Chancellor urged to speed up City reforms
LEADING business and finance fig- ures have called on the chancellor to speed up reform of the city and stop kicking changes into the long grass.
Jeremy Hunt yesterday pledged to bolster the stock market by unlocking cash in pension schemes, adding he would divulge more in the autumn statement.
He said the collapse of silicon Valley Bank, and the rescue of its UK arm by HSBC, were proof ‘we need to build a larger, more diverse financing system, where the benefits of investment in high growth firms are available to more investors’.
He added: ‘I will return in the autumn statement with a plan to deliver that. It will include measures to unlock productive investment from defined contribution pension funds and other sources, make the London Stock exchange a more attractive place to list, and complete our response to the challenges created by the us Inflation reduction act.’ But leading city figures warned ‘it was too little too late’, asking why Hunt was waiting until autumn to implement changes.
The urgency comes as the UK loses important businesses to the us. Two weeks ago British microchip designer arm said it will float solely on Wall street, dashing hopes of a dual listing in London, while the £30bn building materials giant CRH plans to list its shares to the us.
The moves were described as a ‘kick in the teeth’ amid mounting fears that there could be a mass exodus. Julia Hoggett, chief executive of London stock exchange, welcomed Hunt’s comments but urged him to pick up the pace of reform.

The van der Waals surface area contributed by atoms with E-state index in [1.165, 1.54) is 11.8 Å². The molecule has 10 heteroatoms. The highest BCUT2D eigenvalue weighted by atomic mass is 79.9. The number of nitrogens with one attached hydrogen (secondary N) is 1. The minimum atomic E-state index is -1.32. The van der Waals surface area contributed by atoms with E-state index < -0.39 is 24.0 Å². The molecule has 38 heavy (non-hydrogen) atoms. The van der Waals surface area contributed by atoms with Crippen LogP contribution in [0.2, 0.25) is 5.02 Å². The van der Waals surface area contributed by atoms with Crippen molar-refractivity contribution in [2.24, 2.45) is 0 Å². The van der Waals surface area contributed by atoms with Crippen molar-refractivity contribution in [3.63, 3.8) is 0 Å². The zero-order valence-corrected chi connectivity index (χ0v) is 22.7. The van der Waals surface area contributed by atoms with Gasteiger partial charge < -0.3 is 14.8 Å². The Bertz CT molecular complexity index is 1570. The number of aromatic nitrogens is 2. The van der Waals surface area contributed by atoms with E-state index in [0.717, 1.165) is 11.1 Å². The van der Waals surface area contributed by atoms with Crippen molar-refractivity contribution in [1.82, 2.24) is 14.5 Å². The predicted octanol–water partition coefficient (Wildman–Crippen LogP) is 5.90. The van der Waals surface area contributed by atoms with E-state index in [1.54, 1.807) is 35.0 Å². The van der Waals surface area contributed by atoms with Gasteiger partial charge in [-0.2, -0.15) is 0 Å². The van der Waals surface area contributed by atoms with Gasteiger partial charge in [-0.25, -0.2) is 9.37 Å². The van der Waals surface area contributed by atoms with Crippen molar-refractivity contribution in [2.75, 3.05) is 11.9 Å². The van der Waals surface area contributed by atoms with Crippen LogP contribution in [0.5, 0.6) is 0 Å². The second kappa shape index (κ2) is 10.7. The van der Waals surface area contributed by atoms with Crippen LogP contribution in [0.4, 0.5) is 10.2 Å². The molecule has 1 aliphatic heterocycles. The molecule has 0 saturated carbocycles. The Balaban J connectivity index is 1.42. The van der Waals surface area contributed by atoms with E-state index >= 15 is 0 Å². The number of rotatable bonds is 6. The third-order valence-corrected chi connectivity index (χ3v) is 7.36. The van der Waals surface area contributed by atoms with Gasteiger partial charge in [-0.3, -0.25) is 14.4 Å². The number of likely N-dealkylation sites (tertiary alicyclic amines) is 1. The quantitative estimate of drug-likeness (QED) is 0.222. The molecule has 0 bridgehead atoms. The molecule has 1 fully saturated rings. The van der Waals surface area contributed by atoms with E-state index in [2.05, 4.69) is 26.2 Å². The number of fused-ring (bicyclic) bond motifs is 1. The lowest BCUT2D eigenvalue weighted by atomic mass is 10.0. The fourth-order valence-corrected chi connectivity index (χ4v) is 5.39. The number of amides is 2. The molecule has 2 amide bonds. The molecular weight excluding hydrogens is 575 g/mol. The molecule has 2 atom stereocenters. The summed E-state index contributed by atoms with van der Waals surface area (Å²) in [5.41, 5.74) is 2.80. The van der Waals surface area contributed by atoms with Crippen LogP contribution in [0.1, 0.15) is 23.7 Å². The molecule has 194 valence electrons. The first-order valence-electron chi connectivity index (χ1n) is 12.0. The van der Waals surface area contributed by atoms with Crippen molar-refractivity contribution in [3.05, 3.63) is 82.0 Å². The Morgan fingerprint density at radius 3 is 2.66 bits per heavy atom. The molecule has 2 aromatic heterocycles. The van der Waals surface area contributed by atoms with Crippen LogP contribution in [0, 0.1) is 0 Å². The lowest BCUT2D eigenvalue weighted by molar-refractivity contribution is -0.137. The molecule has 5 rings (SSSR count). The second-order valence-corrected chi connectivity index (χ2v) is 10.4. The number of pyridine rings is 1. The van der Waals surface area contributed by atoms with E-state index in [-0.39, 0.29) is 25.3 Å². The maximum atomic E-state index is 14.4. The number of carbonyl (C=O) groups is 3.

Statistics show that in 2000, 39pc of all shares listed on the London stock exchange were owned by UK pension schemes and insurers but by 2020, this had fallen to 4pc. Instead, much of the cash has been shifted into bonds and property.
Hoggett ( pictured) said: ‘Pace is needed, including to listing rules and other expectations placed on listed companies. We must unlock the risk capital available in the £4.6trillion of funds being managed by UK pension and insurance schemes, to put that hardearned cash back to work as it was always intended, as an investment for growth.’
The Tories have already launched two major reviews into how to bolster investment in UK businesses.
Former WorldPay boss sir ron Kalifa was charged in July 2020 with looking for ways to foster the fintech sector across Britain.
While in november that year, Lord Hill, the former european commissioner for Financial services, was tasked with finding out what could be done to make London a more attractive place for companies to list their shares.
Reforms were held off after Kwasi Kwarteng’s disastrous mini-Budget in september, according to sources.